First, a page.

A crystal ball. Every mother and father wishes they could look, could peer with squinted eyes into the future of their children. Where are they going? What will they be? Will the future bode well?
Ray Baldwin didn’t have the luxury of a crystal ball. Neither did his wife, Bessie.
None of us do.
But Ray and Bessie set the example; they taught, they set expectations on the other side of hard work and a job well done. Neither lived to see the potential their youngest son, Louis, realized. Time was
far too short. The Baldwins did not get the chance to meet their son’s wife or see their
grandchildren find their versions of success. It’s been decades since that day Ray gave
his precocious young son his first job. Now, half a century later, Louis drives
to the Will Rogers Memorial in Fort Worth, Texas, on a chilly December night. He’s there to view his cutting horses at the National Cutting Horse Association Futurity. He socializes, he cheers, he watches the horses and the competition. But first, before everything else, he notices his father. He sees, he feels his father in the decorative tile murals that line the outside of the Coliseum.
Always there, always close.
Louis enjoys the cutting sport with
his wife, Corliss, and children: daughter, Laura, son, Ray, and daughter-in-law, Jennifer. Family time at a cutting – very different from the kind Louis expected when he was a fast-charging executive in the city. But it’s now, it’s today, and this passion for cutting horses is what cements the parents, the children. Retirement of the not-so-relax- ing variety.
The draw wraps up, awards go out and everyone goes home. The Baldwins go their separate directions, but they always wind up back at their Waco Bend Ranch. It’s home, it’s future. It’s home to many great cutting horse stars, including Dont Look Twice, this year’s NCHA Horse of the Year. It’s the future of equine generations to come, the outcome of a sound business plan, impeccable breeding and patience.
The crystal ball of the cutting horse world – the Baldwins can’t see that, either. But they have a good idea of where their Waco Bend Ranch is headed.
Fort Worth was a different town in those days, back in the 1950s and ’60s. According to Louis Baldwin, it was a place where neighborhood kids played outside all day long, no one locked their doors and a little boy and his friends could ride their bicycles on Camp Bowie, catch the bus and go down- town to watch a movie.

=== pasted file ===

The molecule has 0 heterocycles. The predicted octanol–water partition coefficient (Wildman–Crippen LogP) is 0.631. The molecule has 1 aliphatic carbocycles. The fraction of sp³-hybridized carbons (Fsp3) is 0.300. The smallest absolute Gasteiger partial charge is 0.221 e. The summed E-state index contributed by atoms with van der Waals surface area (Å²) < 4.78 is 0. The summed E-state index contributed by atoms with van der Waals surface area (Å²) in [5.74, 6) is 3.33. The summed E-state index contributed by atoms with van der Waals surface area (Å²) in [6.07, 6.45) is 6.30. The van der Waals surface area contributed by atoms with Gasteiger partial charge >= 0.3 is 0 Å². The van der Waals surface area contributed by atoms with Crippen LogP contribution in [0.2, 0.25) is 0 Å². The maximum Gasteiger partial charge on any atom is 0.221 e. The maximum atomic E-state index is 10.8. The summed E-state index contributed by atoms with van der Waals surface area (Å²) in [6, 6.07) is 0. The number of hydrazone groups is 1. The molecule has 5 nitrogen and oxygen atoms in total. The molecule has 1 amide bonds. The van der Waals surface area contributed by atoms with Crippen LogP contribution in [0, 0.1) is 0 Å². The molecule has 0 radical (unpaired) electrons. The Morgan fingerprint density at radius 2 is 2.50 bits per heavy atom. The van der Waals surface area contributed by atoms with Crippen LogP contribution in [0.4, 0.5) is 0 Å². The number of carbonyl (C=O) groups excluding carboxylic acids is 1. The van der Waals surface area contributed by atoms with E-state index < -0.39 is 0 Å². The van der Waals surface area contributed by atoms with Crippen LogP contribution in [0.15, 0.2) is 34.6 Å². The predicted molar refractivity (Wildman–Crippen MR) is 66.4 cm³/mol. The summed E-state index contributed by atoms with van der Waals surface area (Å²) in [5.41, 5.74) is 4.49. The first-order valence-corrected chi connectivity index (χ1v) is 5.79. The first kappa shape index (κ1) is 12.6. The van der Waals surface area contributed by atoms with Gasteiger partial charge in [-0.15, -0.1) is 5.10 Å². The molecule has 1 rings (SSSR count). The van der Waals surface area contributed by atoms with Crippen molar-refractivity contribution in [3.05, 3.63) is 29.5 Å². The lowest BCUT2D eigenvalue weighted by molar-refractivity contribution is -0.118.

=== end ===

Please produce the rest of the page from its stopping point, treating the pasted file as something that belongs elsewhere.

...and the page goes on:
Baldwin’s parents, Ray and Bessie, were older – 45 and 43 – and had four older children when their last son, Louis, arrived in 1949. By then, Bessie was ill and Louis remembers her not feeling well for most of the time he was growing up. She passed away when he was just 12. Ray was a con- tractor who specialized in marble, tile and terrazzo.
“He did the murals, the tile murals on the Will Rogers [Coliseum] in 1936. We
have pictures of him from the Star Telegram up on scaffolds putting those murals up,” Louis said. “I love it. There are all kinds of things that he did, including the floor in the Ridglea Theatre, the beautiful terrazzo floor that complements the mural of the conquis- tadors. There are lots and lots of buildings downtown [Fort Worth] that he did a lot of work on.”
Eventually, Ray owned his own busi- ness and realized a good bit of success as growth boomed in the Dallas-Fort Worth area. Ray grew up near Dublin, Texas, and his dad passed away when he was 14. He moved to Fort Worth to live with a sister. Economic times were tough, so he dropped out of school after sixth grade and became a laborer. Bessie was from the Houston area and she met Ray while he was working on a mansion outside of Houston for Ross Sterling, governor of Texas (1931-1933). They were married in 1926.
When Bessie was alive, the young Louis enjoyed limitless free time and time with his friends every day after school and all sum- mer long. When his mom passed away, that all changed.
“I was always in trouble because I wanted to play all the time, so dad gave me a job working down at his office in the construc- tion business, every summer,” Louis recalled. “That gave me a better work ethic. It taught me a good lesson about hard work.”
Louis graduated from high school, worked for the summer and then headed south to Austin to attend the University of Texas in the fall of 1967. Of course, there were stud- ies, but there were also good times, fraterni- ties and the extracurricular activities that go with the first year away from home.
But life can change in a moment, or in Louis’ case, a week.
Tragedy and a first date
Louis was still a freshman when his dad died. Five days later, his girlfriend, whom he had dated since high school, was killed in a car wreck on her way home from school in Mississippi. By then, his four older siblings – three sisters and a brother – were married and had families of their own. They took charge of their brother, making sure he tended to business.
“It was like you had four sets of parents,” Louis said with a laugh. “It was like overkill. I mean come parent’s weekend [at UT], all four of them – or all eight of them – would come down.”